Tuesday, June 21, 2011

Midsummer 2011

   A few moments ago at 11:16 AM, MDT, Spring closed down and Summer  opened up. MIDSUMMER Now the action of the days and nights will be ripening and the movement:  toward Harvest,  as the  days get shorter and shorter, darker and darker. It will now be allowable, I am happy to say, to think of the coming of Christmas. It's an important day: Midsummer.
   Sixty-three years ago, at about this exact hour, we were on the first day of our honeymoon, having left Denver for points north to Yellowstone for the fishing. Well past Cheyenne in our 1937 Chevrolet coupe, we began to hear that  worst  of all sounds in all the world: a bearing had burned out in our engine, and the piston rod was trying to hammer its way out of the engine  block. We limped into tiny Glendo and there spent three of the most remarkable days our lives. (Read all about it in Notes from an Old Fly Book.)
   My point is: if you must  venture forth on Midsummer, be cautious. There are strange forces  at work.
   I call to mind J.M. Barrie's highly popular West End and Broadway circa 1900 play DEAR  BRUTUS. In it a fashionable assortment of dreadfully messed-up, unhappy people respond to an invitation to  spend a long week-end at a grand country estate, south of London in  Surrey, the home of  the strange and eccentric  Mr. Lobb. Of course it is Midsummer (Why else would I bring it up? And, of course, Shakespeare haunts this play too.)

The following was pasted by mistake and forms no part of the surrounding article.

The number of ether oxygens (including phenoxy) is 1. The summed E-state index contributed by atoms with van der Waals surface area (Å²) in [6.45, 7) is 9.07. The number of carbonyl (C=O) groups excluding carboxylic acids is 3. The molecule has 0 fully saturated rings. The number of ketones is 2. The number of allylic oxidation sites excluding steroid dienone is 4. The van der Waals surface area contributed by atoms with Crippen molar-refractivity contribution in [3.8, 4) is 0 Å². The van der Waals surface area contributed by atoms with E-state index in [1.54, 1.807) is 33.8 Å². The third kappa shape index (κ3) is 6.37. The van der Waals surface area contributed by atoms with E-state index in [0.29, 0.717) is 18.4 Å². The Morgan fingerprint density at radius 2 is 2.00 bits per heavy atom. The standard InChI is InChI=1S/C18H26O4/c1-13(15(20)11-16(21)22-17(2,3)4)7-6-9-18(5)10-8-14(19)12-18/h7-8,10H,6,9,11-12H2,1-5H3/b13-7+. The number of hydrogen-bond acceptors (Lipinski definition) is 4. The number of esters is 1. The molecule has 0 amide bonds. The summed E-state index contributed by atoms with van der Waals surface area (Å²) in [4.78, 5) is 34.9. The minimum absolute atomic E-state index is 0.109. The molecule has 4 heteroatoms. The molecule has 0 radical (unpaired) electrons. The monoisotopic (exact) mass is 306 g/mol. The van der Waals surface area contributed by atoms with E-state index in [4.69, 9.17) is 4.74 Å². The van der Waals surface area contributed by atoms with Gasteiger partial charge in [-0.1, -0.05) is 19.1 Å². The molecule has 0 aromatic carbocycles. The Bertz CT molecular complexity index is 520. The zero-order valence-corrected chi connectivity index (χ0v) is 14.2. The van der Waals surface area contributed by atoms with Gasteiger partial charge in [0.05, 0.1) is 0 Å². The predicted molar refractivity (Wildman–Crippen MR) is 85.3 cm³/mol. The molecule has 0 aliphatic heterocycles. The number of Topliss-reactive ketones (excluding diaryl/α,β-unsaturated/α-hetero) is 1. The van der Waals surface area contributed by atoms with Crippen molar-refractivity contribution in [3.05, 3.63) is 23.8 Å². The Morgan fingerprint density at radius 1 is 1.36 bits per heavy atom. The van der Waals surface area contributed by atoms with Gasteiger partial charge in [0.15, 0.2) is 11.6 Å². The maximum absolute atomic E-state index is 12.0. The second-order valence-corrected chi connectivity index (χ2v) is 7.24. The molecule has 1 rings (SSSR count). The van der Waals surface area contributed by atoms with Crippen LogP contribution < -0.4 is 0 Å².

Old Lobb warns his guests that they should not venture out into his Woods that night, that it is extremely dangerous.
   And so, of course, that is exactly what they all do. They go out there and encounter forces that  enable them to go back and relive and redirect their lives away from all the destructive frailties  that ruin our lives. The guests are highly  excited and go about changing themselves. 
   When they come out of the Woods at dawn, they find that they have made the same terrible choices, taken the same wrong  turnings, and  are  still as utterly miserable as they were before this Midsummer night. Old Lobb is full of glee. 
    So, I say, Beware!

                Cassius:  The fault, dear Brutus, is not in our stars,
                                   but in ourselves that we are underlings.
                                                         Julius Caesar
Betty and I took our chances this morning and drove out into  the country and had  breakfast  at a country crossroad. We took our chances as we begin our 64th. year of risking it. We have the protective spell of Glendo still working for us.

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